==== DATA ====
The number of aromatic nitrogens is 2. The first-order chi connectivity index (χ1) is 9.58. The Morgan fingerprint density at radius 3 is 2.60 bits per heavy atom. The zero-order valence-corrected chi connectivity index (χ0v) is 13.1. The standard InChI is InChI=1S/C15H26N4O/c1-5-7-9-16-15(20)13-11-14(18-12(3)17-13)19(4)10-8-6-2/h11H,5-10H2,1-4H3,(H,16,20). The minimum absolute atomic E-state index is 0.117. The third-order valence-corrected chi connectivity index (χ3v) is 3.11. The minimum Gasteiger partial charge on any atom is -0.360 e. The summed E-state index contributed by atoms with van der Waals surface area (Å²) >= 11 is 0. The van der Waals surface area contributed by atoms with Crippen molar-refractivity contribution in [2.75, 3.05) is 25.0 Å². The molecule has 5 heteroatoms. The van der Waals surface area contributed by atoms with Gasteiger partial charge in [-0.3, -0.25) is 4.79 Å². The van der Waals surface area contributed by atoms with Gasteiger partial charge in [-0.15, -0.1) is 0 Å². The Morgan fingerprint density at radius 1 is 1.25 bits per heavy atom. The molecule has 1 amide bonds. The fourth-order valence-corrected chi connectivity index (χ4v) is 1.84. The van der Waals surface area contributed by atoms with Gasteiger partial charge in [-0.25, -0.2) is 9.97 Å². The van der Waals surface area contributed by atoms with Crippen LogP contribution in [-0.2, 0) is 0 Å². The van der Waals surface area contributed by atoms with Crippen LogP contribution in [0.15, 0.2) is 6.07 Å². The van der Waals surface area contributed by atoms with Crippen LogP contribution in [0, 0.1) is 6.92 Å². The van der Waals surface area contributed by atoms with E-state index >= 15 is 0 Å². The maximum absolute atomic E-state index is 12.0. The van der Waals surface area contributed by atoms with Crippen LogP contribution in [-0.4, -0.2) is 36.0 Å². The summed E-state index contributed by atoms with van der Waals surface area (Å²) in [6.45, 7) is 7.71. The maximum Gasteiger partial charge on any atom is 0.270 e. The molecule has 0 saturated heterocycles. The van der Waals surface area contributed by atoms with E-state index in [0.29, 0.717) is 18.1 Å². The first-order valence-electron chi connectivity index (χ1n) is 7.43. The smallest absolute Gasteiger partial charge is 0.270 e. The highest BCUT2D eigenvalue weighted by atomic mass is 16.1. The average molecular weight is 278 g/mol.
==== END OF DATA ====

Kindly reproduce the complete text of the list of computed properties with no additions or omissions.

The number of aromatic nitrogens is 2. The first-order chi connectivity index (χ1) is 9.58. The Morgan fingerprint density at radius 3 is 2.60 bits per heavy atom. The zero-order valence-corrected chi connectivity index (χ0v) is 13.1. The standard InChI is InChI=1S/C15H26N4O/c1-5-7-9-16-15(20)13-11-14(18-12(3)17-13)19(4)10-8-6-2/h11H,5-10H2,1-4H3,(H,16,20). The minimum absolute atomic E-state index is 0.117. The third-order valence-corrected chi connectivity index (χ3v) is 3.11. The minimum Gasteiger partial charge on any atom is -0.360 e. The summed E-state index contributed by atoms with van der Waals surface area (Å²) >= 11 is 0. The van der Waals surface area contributed by atoms with Crippen molar-refractivity contribution in [2.75, 3.05) is 25.0 Å². The molecule has 5 heteroatoms. The van der Waals surface area contributed by atoms with Gasteiger partial charge in [-0.3, -0.25) is 4.79 Å². The van der Waals surface area contributed by atoms with Gasteiger partial charge in [-0.15, -0.1) is 0 Å². The Morgan fingerprint density at radius 1 is 1.25 bits per heavy atom. The molecule has 1 amide bonds. The fourth-order valence-corrected chi connectivity index (χ4v) is 1.84. The van der Waals surface area contributed by atoms with Gasteiger partial charge in [-0.25, -0.2) is 9.97 Å². The van der Waals surface area contributed by atoms with Crippen LogP contribution in [-0.2, 0) is 0 Å². The van der Waals surface area contributed by atoms with Crippen LogP contribution in [0.15, 0.2) is 6.07 Å². The van der Waals surface area contributed by atoms with Crippen LogP contribution in [0, 0.1) is 6.92 Å². The van der Waals surface area contributed by atoms with E-state index >= 15 is 0 Å². The maximum absolute atomic E-state index is 12.0. The van der Waals surface area contributed by atoms with Crippen LogP contribution in [-0.4, -0.2) is 36.0 Å². The summed E-state index contributed by atoms with van der Waals surface area (Å²) in [6.45, 7) is 7.71. The maximum Gasteiger partial charge on any atom is 0.270 e. The molecule has 0 saturated heterocycles. The van der Waals surface area contributed by atoms with E-state index in [0.29, 0.717) is 18.1 Å². The first-order valence-electron chi connectivity index (χ1n) is 7.43. The smallest absolute Gasteiger partial charge is 0.270 e. The highest BCUT2D eigenvalue weighted by atomic mass is 16.1. The average molecular weight is 278 g/mol.